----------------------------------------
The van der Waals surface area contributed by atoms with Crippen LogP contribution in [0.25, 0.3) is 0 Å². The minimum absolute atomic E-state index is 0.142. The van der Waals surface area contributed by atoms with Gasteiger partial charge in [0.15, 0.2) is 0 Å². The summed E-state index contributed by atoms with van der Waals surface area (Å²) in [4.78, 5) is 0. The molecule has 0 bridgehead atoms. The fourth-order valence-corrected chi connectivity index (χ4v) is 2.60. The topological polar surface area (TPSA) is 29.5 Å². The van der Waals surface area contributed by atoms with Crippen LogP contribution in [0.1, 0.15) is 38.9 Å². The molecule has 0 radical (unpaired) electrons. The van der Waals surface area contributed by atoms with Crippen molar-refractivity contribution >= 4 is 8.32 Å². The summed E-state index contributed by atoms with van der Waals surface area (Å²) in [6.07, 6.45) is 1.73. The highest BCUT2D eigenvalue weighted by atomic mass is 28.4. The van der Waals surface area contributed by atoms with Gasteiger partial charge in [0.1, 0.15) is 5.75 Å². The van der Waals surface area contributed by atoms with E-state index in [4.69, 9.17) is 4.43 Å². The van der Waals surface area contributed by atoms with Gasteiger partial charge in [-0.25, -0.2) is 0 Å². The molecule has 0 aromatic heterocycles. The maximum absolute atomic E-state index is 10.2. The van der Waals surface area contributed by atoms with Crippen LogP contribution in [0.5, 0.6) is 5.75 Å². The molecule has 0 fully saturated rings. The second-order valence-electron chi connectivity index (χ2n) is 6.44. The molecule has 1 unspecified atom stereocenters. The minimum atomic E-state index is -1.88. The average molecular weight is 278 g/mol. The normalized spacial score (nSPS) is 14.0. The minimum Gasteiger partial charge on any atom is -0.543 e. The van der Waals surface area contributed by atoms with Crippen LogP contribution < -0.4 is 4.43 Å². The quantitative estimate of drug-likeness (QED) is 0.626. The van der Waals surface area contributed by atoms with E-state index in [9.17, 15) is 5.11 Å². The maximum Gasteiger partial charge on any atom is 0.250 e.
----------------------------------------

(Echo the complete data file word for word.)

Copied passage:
The van der Waals surface area contributed by atoms with Crippen LogP contribution in [0.25, 0.3) is 0 Å². The minimum absolute atomic E-state index is 0.142. The van der Waals surface area contributed by atoms with Gasteiger partial charge in [0.15, 0.2) is 0 Å². The summed E-state index contributed by atoms with van der Waals surface area (Å²) in [4.78, 5) is 0. The molecule has 0 bridgehead atoms. The fourth-order valence-corrected chi connectivity index (χ4v) is 2.60. The topological polar surface area (TPSA) is 29.5 Å². The van der Waals surface area contributed by atoms with Crippen LogP contribution in [0.1, 0.15) is 38.9 Å². The molecule has 0 radical (unpaired) electrons. The van der Waals surface area contributed by atoms with Crippen molar-refractivity contribution >= 4 is 8.32 Å². The summed E-state index contributed by atoms with van der Waals surface area (Å²) in [6.07, 6.45) is 1.73. The highest BCUT2D eigenvalue weighted by atomic mass is 28.4. The van der Waals surface area contributed by atoms with Gasteiger partial charge in [0.1, 0.15) is 5.75 Å². The van der Waals surface area contributed by atoms with E-state index in [4.69, 9.17) is 4.43 Å². The van der Waals surface area contributed by atoms with Gasteiger partial charge in [-0.25, -0.2) is 0 Å². The molecule has 0 aromatic heterocycles. The maximum absolute atomic E-state index is 10.2. The van der Waals surface area contributed by atoms with Crippen LogP contribution in [0.5, 0.6) is 5.75 Å². The molecule has 0 fully saturated rings. The second-order valence-electron chi connectivity index (χ2n) is 6.44. The molecule has 1 unspecified atom stereocenters. The minimum atomic E-state index is -1.88. The average molecular weight is 278 g/mol. The normalized spacial score (nSPS) is 14.0. The minimum Gasteiger partial charge on any atom is -0.543 e. The van der Waals surface area contributed by atoms with Crippen LogP contribution < -0.4 is 4.43 Å². The quantitative estimate of drug-likeness (QED) is 0.626. The van der Waals surface area contributed by atoms with E-state index in [9.17, 15) is 5.11 Å². The maximum Gasteiger partial charge on any atom is 0.250 e.